Disqualifications from voting in sectional title meetings

The right to vote is one of the normal consequences of membership of an association. An owner of a unit in a sectional title scheme is automatically a member of the body corporate and will usually have the right to vote at all of its general meetings either personally, by proxy or through another legally recognized representative.

However an owner's right to vote at general meetings may be limited by prescribed management ("PMR") 64 in certain circumstances. It provides that an owner may not vote for ordinary resolutions at general meetings if:

  1. any contributions payable by him in respect of his unit have not been paid, and/or
  2. he has persisted in breach of any of the conduct rules applicable to the scheme despite having received written warning from the trustees or the managing agent to refrain from such breach.

Therefore an owner hit by the provisions summarised in 1 or 2 may not personally cast a vote for ordinary resolutions at general meetings. However it is important to note the following:

  • such an owner can still vote for any special or unanimous resolution; and
  • that owner's bondholder is still entitled to vote as his proxy in respect of ordinary resolutions while he is disqualified.

PMR 64 is the only provision in the Sectional Titles Act, 1986, ("the Act") and prescribed rules that in any way limits an owner's right to vote at general meetings. There is a common misconception that owners should recuse themselves from voting when they have a personal interest in the outcome of a body corporate vote. This is not the case. There are many situations in the sectional title context where the outcome of votes does directly affect the proprietary and other interests of the owners concerned and in these instances there is no expectation in the Act or the prescribed rules that owners should recuse themselves from the voting simply because they will be affected by the outcome.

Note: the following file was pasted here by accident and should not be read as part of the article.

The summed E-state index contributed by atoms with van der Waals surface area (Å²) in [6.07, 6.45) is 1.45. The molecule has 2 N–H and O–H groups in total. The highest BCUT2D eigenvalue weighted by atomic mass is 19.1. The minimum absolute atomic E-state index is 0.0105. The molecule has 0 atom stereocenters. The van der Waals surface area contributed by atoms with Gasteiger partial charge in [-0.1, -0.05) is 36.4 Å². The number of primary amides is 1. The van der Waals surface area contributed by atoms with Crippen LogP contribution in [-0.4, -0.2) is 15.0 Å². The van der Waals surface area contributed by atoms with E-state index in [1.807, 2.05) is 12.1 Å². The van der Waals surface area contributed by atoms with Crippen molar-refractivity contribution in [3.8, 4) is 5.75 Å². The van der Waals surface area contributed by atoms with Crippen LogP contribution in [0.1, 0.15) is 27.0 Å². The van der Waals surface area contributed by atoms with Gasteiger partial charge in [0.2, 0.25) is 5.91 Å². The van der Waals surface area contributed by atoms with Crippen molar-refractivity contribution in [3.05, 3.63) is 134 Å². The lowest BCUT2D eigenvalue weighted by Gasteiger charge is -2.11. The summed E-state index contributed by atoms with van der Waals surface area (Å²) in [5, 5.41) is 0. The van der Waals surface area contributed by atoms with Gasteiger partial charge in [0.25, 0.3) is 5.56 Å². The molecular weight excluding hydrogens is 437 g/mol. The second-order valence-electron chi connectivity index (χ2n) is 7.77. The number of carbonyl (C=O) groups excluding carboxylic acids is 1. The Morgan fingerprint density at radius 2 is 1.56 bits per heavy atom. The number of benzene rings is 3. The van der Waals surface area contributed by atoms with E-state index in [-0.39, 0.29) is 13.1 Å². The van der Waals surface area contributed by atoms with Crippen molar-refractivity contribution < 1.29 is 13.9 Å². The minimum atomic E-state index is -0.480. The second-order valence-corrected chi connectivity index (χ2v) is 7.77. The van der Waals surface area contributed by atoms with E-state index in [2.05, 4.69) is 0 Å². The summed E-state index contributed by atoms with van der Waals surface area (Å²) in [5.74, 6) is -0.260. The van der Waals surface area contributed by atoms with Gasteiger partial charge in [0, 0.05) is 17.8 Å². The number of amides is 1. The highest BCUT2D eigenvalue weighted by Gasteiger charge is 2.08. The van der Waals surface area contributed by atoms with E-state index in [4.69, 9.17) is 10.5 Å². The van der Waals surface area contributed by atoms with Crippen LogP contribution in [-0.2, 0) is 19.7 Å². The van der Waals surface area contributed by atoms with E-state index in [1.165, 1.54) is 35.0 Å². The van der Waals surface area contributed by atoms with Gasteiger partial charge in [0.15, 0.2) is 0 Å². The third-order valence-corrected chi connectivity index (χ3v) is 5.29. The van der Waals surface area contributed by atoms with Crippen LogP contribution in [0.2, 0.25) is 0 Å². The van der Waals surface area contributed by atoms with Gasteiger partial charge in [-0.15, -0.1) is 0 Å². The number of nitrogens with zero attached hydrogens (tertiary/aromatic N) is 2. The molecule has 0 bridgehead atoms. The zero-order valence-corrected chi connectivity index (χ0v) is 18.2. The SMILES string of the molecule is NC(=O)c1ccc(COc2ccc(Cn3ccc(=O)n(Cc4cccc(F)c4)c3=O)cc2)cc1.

Trustee meetings

In the context of trustee meetings, PMR 15(5) provides that owners are entitled to attend and speak but are not, in their capacity as owners, entitled to vote at these meetings.

The prescribed rules also contain a provision that can operate to disqualify trustees from voting at trustee meetings. PMR 23 provides that if a trustee has any interest in a contract or proposed contract, or in any litigation or proposed litigation, with the body corporate, he may not vote in respect of a decision relevant to that contract or litigation.

If you would like to learn more about the legalities of sectional title meetings, Paddocks now presents the 5-week part-time Law of Sectional Title Meetings Course. This course is presented nationally and is well suited to attorneys, managing agents as well as unit owners and trustees. 


Loading comments
More news articles
Guidelines to securing a home loan
29 May 2018
Many young South Africans are working hard to achieve their dream of purchasing their first home. However, the process can be challenging due to the daunting application process, which can take up to 2 years and is often enough to discourage prospective buyers.
read more
Things you should consider before upgrading to a new home
23 Apr 2018
The thing about the property ladder is that at some point in our lives we all have reason to want to climb a rung or two higher. Sometimes, it’s because we’ve outgrown our previous dream home, or because we want to be in a better neighbourhood that’s closer to work or to schools. Sometimes it’s because our circumstances have changed, and we’re taking care of elderly parents or relatives. Sometimes, it’s just because we want a property that reflects the financial status our hard work has won.
read more